Wednesday, April 11, 2007

Always connected or always available?

Maybe I'm just getting old… There was a time when I would jump all over any new technology with the starry-eyed optimism of any youth, or at least any young geek, thinking that this technology was the wave of the future and anyone who couldn't see that was just ignorant. (Oh wait, that attitude is what gave us the Dot-Com bubble, wasn't it? And the subsequent Dot-Com bust…)

But these days, more and more, I get the feeling that the world is full of starry-eyed youths who can't really see the future to save their lives, just the latest buzz-words and hype. I, however, in my maturity and wisdom see things as they really are…

Same hubris, opposite perspective I suppose.

Anyway, my cantankerous musings today stem from thinking about the issues of thin-client computer, desktop virtualization, software as a service, the "death of the desktop" and a number of other buzzwords that are zipping around the tech media today like flies on road kill in mid-July.

In their proper place, most of these technologies have huge benefits in terms of cutting costs (especially support costs), providing quality service, improving reliability, etc. But to hear the pundits pontificating, that proper place sounds like it is everywhere and for everyone and the whole world is going to come around soon.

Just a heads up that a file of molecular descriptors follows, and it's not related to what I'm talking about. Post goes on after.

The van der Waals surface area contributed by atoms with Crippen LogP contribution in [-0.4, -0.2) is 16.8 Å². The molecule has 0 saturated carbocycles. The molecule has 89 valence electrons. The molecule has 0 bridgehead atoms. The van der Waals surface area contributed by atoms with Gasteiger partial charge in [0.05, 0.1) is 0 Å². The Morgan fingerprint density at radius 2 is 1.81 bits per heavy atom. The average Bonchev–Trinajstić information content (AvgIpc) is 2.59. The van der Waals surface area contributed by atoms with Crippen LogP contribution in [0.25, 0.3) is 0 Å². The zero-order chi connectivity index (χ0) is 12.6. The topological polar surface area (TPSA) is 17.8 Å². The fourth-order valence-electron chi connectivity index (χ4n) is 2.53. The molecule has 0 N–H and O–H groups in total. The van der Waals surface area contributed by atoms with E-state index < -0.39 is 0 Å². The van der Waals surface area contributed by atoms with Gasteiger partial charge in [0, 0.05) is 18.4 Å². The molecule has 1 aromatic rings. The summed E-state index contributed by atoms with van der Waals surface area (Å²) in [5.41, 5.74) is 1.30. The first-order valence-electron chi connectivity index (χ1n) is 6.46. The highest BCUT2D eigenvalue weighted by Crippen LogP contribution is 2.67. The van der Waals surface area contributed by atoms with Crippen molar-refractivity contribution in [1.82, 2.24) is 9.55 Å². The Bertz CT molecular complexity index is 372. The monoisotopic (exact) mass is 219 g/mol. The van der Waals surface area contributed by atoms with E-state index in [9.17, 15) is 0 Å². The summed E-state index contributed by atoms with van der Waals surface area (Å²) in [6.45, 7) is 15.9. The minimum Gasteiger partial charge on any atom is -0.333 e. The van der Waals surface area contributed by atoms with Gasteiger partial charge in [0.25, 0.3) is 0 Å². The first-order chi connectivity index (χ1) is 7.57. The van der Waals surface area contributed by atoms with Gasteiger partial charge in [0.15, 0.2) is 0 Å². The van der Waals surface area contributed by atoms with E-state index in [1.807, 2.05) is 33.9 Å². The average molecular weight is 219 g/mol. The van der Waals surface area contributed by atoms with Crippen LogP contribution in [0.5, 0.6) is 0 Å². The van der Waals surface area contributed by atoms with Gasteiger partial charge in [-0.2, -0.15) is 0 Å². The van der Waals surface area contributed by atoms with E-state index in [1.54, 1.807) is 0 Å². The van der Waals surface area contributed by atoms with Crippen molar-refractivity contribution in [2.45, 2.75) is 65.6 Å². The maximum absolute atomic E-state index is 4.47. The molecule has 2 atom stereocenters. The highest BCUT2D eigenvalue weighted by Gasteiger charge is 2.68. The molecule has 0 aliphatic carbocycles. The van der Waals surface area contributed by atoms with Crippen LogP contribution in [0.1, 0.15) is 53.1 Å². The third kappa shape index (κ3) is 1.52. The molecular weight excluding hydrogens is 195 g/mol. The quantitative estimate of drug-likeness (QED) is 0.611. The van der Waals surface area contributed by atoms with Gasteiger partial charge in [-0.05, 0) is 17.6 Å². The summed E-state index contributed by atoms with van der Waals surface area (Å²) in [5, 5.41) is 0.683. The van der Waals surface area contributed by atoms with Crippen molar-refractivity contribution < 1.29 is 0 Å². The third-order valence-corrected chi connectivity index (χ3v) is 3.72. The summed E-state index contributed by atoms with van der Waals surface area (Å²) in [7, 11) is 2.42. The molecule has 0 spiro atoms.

I think the main thing that bothers me about these technologies, what makes me leery of them even when I can see real benefits to them, is that they all presume a constantly connected system. Even in this day of hotspots at every coffee shop, this is simply not the reality for most of us. Or at least not for those of us who really can and do use our computers anywhere. Sure, if I have to open up my computer and set it on a table before I can use it chances are I will be doing that in some place that will have a wired or wireless connection. But with a Tablet that isn't the reality any more. I use mine in the grocery store for shopping lists. I use it in the car (usually only when I'm not driving but I do keep directions on it), I use it for meetings at other people's houses, I use it in church. In short, I really do use it everywhere, and many of those places have no connectivity. And no connectivity means no data when that data is anywhere but on your computer. It will also mean no applications when those are provided by Google and hosted on Google's servers.

Now maybe that is just because I live and work in the rural northeast, but I doubt it. I think the reality even in major cities is that connectivity really isn't ubiquitous, it is just ubiquitous in most of the places where people actually sit down to compute. And I don't think that (always sitting down to compute) is the future. The future rightly belongs to those who will compute wherever and in whatever position they want.

Then you have airplanes, boats, cars, locations with secured wireless and all sorts of other places where a connection can't or won't happen. And laws that make it illegal to sponge off an open wireless connection. (There goes my ability to keep in touch with family while on the road!)